For some reason this music was left behind. Captured in studio sessions live to two-track way back in December 1994, these works by Node (Ed Buller, Flood, Dave Bessell and Gary Stout) have been revealed 29 years after their realization on Singularity (67'00"). Six tracks, each with a foundation solidly in the Berlin-School, it furthers a form of 1970s music whose power has never been fully comprehended. Engaging from start to finish Singularity is tightly plotted and vividly rendered, and feels innovative to this day. In the dangerous company of electrical current and synthetic sounds we walk close with our dreams. While Node always exhibits a meticulous sense of control, this album does provide a few wild shifts. Withdrawn, then indelibly, impossibly cool, broken chords stride forward - with surreal details multiplying as the story gradually darkens. Radiating a blissful, wistful chill, the audience is repeatedly positioned for the moment when sequencer statements emerge, engage and motor outward. Building on themselves, the cycling, heated notes become expansive and staggering in their sweep. Amidst the rattling pattering play of tones we encounter a pulsating pattern energy animating the arrangements headlong into where shadows play. Often emotionally potent, such moments resound marvelously on their own. A seeker's soul makes each of the musicians in this quartet a fine vessel for big ideas. Singularity does what all great works of art do, it makes space for contemplation. In the listening brainscape, nerves that fire together wire together - blessing us with a lasting relationship to truth and reality.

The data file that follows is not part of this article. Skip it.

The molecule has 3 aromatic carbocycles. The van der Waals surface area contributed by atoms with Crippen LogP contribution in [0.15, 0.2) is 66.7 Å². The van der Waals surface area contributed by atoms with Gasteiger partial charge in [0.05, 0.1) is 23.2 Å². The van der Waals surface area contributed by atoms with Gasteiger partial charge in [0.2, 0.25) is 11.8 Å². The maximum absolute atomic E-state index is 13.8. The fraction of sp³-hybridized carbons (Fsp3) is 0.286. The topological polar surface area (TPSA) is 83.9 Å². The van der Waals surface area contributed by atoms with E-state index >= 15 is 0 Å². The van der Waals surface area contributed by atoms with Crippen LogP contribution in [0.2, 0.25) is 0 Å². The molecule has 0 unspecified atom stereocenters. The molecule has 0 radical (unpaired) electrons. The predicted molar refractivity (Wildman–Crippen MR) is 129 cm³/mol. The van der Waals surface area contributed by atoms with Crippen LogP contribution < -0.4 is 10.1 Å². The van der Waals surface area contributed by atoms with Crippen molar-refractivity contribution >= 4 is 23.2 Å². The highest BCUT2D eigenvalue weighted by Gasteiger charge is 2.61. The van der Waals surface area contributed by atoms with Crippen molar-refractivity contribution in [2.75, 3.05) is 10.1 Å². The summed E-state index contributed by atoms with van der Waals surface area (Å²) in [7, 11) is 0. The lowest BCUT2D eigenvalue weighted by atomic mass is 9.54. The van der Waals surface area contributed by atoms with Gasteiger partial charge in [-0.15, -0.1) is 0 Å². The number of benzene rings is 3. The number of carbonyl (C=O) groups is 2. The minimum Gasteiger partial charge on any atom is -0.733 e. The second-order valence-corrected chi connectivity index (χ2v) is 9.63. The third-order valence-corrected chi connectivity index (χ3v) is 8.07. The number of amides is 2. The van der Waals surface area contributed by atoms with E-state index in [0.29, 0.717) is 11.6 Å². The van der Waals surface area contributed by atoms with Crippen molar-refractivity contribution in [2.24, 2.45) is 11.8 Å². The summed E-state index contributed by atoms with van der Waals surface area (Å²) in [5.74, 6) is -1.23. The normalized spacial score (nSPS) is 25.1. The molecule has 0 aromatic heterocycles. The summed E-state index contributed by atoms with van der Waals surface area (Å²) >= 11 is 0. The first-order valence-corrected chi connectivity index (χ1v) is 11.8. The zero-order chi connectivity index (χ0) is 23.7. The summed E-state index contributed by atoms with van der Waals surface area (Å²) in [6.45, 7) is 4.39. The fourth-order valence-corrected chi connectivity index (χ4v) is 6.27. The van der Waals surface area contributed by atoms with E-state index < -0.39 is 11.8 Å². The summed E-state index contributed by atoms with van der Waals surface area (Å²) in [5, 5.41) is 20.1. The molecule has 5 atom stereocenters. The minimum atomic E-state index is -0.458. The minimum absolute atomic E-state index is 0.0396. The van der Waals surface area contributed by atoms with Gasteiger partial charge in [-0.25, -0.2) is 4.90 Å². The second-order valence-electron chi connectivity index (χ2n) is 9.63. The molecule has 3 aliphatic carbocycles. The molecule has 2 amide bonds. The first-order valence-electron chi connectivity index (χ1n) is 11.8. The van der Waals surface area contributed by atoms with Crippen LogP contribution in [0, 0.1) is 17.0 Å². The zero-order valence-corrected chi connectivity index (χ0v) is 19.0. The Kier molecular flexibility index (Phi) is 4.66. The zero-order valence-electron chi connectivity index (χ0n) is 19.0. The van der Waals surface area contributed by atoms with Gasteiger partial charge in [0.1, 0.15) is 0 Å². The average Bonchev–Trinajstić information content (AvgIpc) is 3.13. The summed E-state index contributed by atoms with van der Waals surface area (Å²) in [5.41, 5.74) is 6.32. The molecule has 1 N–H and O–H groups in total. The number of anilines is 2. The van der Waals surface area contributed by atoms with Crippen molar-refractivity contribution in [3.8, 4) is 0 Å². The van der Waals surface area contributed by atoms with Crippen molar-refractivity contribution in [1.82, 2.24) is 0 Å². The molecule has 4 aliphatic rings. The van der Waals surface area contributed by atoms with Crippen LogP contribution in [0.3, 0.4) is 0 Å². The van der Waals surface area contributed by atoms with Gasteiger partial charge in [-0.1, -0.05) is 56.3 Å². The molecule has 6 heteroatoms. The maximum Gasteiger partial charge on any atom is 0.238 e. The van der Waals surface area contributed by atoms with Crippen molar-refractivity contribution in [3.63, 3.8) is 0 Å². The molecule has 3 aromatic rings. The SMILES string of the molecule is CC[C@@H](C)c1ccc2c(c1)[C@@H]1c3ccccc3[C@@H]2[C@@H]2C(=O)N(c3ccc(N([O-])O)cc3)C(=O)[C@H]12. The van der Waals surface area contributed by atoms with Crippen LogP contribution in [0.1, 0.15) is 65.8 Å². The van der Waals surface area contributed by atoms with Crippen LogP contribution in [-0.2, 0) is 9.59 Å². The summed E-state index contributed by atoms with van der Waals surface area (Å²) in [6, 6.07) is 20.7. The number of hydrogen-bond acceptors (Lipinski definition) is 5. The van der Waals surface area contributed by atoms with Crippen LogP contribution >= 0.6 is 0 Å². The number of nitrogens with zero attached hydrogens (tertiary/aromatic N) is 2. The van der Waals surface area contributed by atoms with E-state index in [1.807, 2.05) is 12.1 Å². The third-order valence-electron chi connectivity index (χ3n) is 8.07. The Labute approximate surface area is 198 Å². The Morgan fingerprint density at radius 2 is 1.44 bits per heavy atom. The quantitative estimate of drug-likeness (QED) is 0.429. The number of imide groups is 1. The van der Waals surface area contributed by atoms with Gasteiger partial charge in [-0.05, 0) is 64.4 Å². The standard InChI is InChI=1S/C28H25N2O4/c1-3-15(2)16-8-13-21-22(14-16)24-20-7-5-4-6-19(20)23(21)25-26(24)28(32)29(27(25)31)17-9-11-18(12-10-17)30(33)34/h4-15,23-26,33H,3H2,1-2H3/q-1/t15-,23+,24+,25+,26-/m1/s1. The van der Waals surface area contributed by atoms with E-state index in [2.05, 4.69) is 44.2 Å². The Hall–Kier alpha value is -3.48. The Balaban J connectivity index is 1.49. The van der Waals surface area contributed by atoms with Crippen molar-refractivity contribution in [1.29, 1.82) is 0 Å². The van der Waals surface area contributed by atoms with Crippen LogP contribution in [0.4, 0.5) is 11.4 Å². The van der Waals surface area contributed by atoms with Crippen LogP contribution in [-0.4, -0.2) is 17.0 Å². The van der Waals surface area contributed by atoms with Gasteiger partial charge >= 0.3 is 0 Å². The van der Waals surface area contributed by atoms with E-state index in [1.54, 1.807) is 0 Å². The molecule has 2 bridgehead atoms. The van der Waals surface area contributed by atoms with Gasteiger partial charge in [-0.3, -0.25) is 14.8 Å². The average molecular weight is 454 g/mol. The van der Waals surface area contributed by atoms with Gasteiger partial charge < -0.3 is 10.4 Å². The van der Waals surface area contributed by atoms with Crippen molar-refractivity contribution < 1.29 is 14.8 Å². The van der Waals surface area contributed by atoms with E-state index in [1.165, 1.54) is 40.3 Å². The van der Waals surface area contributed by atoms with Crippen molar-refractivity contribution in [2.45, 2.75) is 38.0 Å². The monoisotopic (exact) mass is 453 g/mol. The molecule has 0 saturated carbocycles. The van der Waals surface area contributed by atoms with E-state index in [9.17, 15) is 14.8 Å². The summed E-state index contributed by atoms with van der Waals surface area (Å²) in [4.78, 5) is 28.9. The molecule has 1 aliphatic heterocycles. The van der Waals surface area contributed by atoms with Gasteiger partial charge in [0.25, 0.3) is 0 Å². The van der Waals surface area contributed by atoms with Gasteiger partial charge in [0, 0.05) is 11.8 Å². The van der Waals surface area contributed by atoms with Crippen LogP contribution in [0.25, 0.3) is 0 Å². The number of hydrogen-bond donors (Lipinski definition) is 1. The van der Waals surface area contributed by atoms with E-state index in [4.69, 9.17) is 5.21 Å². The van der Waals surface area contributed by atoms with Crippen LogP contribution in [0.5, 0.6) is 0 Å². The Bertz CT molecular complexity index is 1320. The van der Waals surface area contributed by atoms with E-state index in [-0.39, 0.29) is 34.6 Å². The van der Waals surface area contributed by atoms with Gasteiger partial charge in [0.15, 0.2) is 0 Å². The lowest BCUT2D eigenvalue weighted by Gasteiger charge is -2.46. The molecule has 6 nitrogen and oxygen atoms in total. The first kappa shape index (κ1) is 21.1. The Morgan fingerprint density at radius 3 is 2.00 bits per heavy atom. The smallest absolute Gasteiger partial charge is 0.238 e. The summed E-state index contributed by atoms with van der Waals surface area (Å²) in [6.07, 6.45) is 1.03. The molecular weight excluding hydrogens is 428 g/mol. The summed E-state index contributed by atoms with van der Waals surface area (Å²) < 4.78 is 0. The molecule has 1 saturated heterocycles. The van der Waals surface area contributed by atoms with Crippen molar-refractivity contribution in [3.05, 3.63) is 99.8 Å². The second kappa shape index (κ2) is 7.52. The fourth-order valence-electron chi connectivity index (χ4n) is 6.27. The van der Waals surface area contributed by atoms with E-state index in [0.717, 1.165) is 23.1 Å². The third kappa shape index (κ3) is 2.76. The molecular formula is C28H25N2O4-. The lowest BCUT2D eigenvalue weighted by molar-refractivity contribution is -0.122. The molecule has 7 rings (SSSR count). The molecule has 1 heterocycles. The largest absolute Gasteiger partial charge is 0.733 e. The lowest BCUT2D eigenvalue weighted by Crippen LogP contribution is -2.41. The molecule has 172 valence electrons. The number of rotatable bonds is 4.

- Chuck van Zyl/STAR'S END 23 March 2023